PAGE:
Earthwatch Institute, Maynard, MA, May 6, 2009 — Earthwatch has been monitoring the Influenza A (H1N1, also known as Swine Flu) situation very closely. As always, safety is our primary concern. At this time, Earthwatch projects are proceeding as scheduled. On May 15 we will decide the status of the teams projected to field in Mexico in late May, June and July, and will contact all impacted volunteers should any specific changes in scheduling be necessary.
Brief Update: The World Health Organization (WHO) states that 22 countries have officially reported 1516 cases of Influenza A (H1N1). The United States government has reported 403 laboratory confirmed cases, including one death. Mexico has reported 822 confirmed cases, including 29 deaths. Other countries reporting infections but no deaths include Austria, Canada, China, Hong Kong Special Administrative Region, Costa Rica, Columbia, Denmark, El Salvador, France, Germany, Guatemala, Ireland, Israel, Italy, Netherlands, New Zealand, Portugal, Republic of Korea, Spain, Switzerland and the United Kingdom. Currently, the virus is being transmitted between humans. The WHO has not issued any travel restrictions for H1N1 infected areas; however the Centers for Disease Control and Prevention (CDC) and the UK Foreign and Commonwealth Office recommend deferring all non-essential travel to Mexico.
Earthwatch advises all staff, scientists and volunteers to take basic precautions: observe good hygiene (wash hands frequently, cover your nose and mouth with a tissue when coughing or sneezing) and avoid people who are obviously sick. Signs and symptoms of Influenza A (H1N1) include fever, lethargy, lack of appetite, runny nose, sore throat, vomiting, diarrhea, and joint pain. There is also no risk of infection from this virus from consumption of well-cooked pork and pork products. It is recommended that any persons experiencing symptoms should consult a physician.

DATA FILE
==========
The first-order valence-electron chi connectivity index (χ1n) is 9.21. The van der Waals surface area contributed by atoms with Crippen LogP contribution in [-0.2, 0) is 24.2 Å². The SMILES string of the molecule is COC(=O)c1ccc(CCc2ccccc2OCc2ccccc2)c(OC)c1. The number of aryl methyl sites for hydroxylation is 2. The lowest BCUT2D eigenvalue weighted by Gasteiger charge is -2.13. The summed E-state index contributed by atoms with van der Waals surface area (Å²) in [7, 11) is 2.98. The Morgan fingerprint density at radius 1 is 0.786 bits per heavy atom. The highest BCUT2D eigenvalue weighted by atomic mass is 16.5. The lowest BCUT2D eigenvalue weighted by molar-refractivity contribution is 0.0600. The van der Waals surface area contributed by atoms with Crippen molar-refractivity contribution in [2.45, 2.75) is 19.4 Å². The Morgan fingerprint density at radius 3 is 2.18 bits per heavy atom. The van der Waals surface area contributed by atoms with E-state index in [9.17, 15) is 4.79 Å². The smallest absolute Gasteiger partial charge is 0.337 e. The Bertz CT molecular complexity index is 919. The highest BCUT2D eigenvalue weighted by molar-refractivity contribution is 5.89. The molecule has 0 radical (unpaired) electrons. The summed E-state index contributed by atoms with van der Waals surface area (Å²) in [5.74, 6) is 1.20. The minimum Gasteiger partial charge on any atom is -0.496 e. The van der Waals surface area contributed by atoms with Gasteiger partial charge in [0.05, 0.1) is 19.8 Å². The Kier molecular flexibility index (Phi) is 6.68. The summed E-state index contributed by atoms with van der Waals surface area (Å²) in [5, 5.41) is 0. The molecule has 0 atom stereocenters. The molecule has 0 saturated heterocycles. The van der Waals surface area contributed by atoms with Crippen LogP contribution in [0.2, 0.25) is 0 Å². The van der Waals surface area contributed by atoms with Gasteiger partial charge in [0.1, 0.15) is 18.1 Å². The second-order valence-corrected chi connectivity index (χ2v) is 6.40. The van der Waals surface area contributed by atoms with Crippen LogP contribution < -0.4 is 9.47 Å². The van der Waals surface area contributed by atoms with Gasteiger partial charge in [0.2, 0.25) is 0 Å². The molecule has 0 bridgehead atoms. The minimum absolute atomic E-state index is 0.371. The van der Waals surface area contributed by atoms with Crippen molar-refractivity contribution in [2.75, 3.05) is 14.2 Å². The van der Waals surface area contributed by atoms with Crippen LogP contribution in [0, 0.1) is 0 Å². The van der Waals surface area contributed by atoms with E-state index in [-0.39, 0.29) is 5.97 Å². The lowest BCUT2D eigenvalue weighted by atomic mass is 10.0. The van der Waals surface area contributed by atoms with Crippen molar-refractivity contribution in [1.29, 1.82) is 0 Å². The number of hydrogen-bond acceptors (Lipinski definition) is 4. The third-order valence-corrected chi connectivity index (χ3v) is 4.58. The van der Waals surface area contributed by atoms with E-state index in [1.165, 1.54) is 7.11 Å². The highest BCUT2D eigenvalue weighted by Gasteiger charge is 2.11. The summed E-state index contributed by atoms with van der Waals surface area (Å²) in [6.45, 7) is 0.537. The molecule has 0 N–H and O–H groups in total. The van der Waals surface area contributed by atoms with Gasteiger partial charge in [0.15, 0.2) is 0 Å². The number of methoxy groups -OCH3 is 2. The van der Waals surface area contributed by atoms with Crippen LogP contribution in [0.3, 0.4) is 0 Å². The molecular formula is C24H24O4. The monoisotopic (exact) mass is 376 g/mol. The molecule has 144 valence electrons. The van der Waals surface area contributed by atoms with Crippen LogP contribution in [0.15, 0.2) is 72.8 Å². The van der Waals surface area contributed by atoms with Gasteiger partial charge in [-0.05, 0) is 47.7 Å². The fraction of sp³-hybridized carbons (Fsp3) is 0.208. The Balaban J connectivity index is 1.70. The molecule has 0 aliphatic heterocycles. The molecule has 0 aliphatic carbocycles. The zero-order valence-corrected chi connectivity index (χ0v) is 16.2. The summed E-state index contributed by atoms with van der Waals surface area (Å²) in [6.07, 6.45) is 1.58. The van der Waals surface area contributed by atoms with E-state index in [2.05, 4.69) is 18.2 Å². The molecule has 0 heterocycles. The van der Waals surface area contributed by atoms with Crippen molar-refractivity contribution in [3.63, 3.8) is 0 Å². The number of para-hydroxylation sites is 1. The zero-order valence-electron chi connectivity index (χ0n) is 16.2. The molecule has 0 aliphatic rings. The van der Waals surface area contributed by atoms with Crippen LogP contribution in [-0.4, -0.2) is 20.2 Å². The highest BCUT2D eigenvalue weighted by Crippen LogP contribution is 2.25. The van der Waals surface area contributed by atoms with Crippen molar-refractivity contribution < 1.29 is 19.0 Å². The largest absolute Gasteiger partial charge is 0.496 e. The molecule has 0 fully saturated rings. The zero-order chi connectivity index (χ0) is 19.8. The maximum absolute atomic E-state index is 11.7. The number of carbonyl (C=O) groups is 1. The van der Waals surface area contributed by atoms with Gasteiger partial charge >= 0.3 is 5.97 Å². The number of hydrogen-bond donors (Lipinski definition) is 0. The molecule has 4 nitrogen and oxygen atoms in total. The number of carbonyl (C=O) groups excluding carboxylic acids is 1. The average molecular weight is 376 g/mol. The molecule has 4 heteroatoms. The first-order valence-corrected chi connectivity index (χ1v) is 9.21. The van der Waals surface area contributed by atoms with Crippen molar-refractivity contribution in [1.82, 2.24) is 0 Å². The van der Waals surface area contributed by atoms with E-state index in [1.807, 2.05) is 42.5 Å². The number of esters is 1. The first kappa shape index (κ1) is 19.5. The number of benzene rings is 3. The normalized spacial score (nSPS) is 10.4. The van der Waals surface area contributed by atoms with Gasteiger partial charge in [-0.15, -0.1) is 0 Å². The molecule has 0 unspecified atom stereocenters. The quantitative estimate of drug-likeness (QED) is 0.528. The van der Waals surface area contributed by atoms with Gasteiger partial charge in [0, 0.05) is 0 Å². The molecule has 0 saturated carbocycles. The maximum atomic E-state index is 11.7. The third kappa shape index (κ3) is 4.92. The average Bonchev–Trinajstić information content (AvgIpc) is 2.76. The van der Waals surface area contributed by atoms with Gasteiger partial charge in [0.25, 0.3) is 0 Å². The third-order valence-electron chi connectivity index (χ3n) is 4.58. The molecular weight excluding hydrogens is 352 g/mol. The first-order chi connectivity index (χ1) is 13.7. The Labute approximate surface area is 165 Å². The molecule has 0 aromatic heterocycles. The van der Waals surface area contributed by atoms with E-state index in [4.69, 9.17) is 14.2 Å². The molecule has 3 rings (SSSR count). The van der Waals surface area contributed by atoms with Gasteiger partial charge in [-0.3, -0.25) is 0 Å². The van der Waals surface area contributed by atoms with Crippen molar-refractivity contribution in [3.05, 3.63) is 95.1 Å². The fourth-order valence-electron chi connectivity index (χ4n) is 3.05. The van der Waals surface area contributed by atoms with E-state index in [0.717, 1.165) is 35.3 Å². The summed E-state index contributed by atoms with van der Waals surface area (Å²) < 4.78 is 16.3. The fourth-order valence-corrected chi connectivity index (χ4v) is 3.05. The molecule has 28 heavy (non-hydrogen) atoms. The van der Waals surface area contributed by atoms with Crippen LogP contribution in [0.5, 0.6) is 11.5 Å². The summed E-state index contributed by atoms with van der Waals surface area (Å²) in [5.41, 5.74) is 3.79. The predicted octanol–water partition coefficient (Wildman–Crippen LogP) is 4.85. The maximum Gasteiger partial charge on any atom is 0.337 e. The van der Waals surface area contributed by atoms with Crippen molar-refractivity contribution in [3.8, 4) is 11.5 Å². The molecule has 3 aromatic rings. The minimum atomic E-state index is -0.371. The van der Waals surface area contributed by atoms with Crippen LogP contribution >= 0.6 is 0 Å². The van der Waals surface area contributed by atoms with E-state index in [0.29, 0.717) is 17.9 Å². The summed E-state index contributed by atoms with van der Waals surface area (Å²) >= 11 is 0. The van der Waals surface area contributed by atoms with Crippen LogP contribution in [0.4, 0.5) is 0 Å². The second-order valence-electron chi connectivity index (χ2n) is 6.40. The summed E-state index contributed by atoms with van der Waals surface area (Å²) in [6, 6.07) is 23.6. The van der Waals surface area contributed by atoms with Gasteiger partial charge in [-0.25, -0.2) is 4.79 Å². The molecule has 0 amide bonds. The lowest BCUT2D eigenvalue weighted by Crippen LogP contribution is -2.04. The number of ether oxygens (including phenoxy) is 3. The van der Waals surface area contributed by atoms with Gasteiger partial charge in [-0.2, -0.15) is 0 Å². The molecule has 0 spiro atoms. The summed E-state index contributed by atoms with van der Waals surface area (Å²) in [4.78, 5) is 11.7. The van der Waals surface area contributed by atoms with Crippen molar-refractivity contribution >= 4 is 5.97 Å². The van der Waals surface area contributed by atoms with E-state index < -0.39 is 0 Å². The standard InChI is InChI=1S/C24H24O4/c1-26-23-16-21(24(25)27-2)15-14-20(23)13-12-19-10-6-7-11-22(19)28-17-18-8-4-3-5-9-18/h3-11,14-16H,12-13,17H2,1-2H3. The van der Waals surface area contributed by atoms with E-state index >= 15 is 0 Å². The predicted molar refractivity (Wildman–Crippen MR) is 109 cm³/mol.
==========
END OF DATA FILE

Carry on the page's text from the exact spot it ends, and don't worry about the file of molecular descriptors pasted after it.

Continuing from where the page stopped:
Please be aware of the potential for travel delays. The threat of the Influenza A (H1N1) virus spreading to additional countries is high due to the frequency of international air travel; therefore, medical screening procedures have been implemented throughout the world's international airports. Earthwatch recommends all travelers contact their airline to obtain additional information concerning screening procedures specific to their location and destination. Participants entering/exiting an infected country should expect to be screened both upon departure and arrival. Participants should be prepared for delays on both ends and allow extra time for travel through the airport. Volunteers in transit should carry their expedition briefing and relevant contact information with them, and contact project staff if they expect to miss their scheduled rendezvous. In the event a passenger is symptomatic and departing an infected country, they may be prevented from boarding their flight and could potentially be quarantined.
It should be noted that although the WHO has not issued any travel restrictions for Influenza A (H1N1) infected areas, significant further deterioration of the situation could lead authorities in a given country to control/prohibit travel to and from infected areas with little or no notice. International airports are currently operating normally in Mexico, though travelers are being screened for symptoms of the virus.
On a daily basis the Earthwatch Field Management team monitors conditions that might affect staff and volunteer safety on our projects. We regularly review announcements from the WHO, the CDC, the US State Department, the UK Foreign and Commonwealth Office and the Australian Department of Foreign Affairs. In addition, we receive daily updates from International SOS, our health and security consultants and emergency medical and evacuation assistance provider.
Earthwatch will continue to monitor the situation closely and respond as appropriate to any further developments. Earthwatch cannot guarantee anyone's safety completely. Natural and political disasters can and do happen without warning. Volunteers should read their Expedition Briefings thoroughly and think carefully about their personal comfort level with the field conditions of the project, the volunteer tasks and their own physical and mental capabilities. We encourage volunteers to educate themselves about Influenza A (H1N1) by consulting the following resources:
World Health Organization:
Centers for Disease Control and Prevention:
United Kingdom Foreign and Commonwealth Office:
International Society for Infectious Disease:
http://www.internationalsos.com/en/index.htm - Member Login: 14ACPA000075